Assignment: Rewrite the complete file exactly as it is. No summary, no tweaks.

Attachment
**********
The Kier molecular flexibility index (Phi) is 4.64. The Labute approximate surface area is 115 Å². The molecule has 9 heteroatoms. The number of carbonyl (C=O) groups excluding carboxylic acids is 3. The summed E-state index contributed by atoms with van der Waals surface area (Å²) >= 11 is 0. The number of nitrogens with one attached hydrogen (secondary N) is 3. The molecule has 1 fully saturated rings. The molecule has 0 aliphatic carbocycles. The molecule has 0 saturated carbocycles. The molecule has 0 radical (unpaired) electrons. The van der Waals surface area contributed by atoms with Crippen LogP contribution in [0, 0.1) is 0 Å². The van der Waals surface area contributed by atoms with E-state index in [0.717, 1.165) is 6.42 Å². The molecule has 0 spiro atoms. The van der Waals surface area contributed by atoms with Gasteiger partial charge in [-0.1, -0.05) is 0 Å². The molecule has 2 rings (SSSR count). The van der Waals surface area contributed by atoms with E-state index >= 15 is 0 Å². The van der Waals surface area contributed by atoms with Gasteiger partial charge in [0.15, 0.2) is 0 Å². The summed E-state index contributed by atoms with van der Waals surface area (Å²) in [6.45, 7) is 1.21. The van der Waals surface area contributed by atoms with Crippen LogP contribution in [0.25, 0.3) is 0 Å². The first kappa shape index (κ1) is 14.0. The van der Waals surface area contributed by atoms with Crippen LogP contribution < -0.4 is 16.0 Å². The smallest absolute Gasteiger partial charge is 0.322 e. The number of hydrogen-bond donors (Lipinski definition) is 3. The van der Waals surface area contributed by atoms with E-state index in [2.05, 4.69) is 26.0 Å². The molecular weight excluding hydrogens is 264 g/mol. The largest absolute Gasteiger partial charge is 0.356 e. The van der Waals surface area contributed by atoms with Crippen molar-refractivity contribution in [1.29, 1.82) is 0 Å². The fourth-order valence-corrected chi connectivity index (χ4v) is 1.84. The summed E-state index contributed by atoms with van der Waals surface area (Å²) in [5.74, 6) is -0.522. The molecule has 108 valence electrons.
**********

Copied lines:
The Kier molecular flexibility index (Phi) is 4.64. The Labute approximate surface area is 115 Å². The molecule has 9 heteroatoms. The number of carbonyl (C=O) groups excluding carboxylic acids is 3. The summed E-state index contributed by atoms with van der Waals surface area (Å²) >= 11 is 0. The number of nitrogens with one attached hydrogen (secondary N) is 3. The molecule has 1 fully saturated rings. The molecule has 0 aliphatic carbocycles. The molecule has 0 saturated carbocycles. The molecule has 0 radical (unpaired) electrons. The van der Waals surface area contributed by atoms with Crippen LogP contribution in [0, 0.1) is 0 Å². The van der Waals surface area contributed by atoms with E-state index in [0.717, 1.165) is 6.42 Å². The molecule has 0 spiro atoms. The van der Waals surface area contributed by atoms with Gasteiger partial charge in [-0.1, -0.05) is 0 Å². The molecule has 2 rings (SSSR count). The van der Waals surface area contributed by atoms with E-state index >= 15 is 0 Å². The van der Waals surface area contributed by atoms with Gasteiger partial charge in [0.15, 0.2) is 0 Å². The summed E-state index contributed by atoms with van der Waals surface area (Å²) in [6.45, 7) is 1.21. The van der Waals surface area contributed by atoms with Crippen LogP contribution in [0.25, 0.3) is 0 Å². The first kappa shape index (κ1) is 14.0. The van der Waals surface area contributed by atoms with Crippen LogP contribution < -0.4 is 16.0 Å². The smallest absolute Gasteiger partial charge is 0.322 e. The number of hydrogen-bond donors (Lipinski definition) is 3. The van der Waals surface area contributed by atoms with E-state index in [2.05, 4.69) is 26.0 Å². The molecular weight excluding hydrogens is 264 g/mol. The largest absolute Gasteiger partial charge is 0.356 e. The van der Waals surface area contributed by atoms with Crippen molar-refractivity contribution in [1.29, 1.82) is 0 Å². The fourth-order valence-corrected chi connectivity index (χ4v) is 1.84. The summed E-state index contributed by atoms with van der Waals surface area (Å²) in [5.74, 6) is -0.522. The molecule has 108 valence electrons.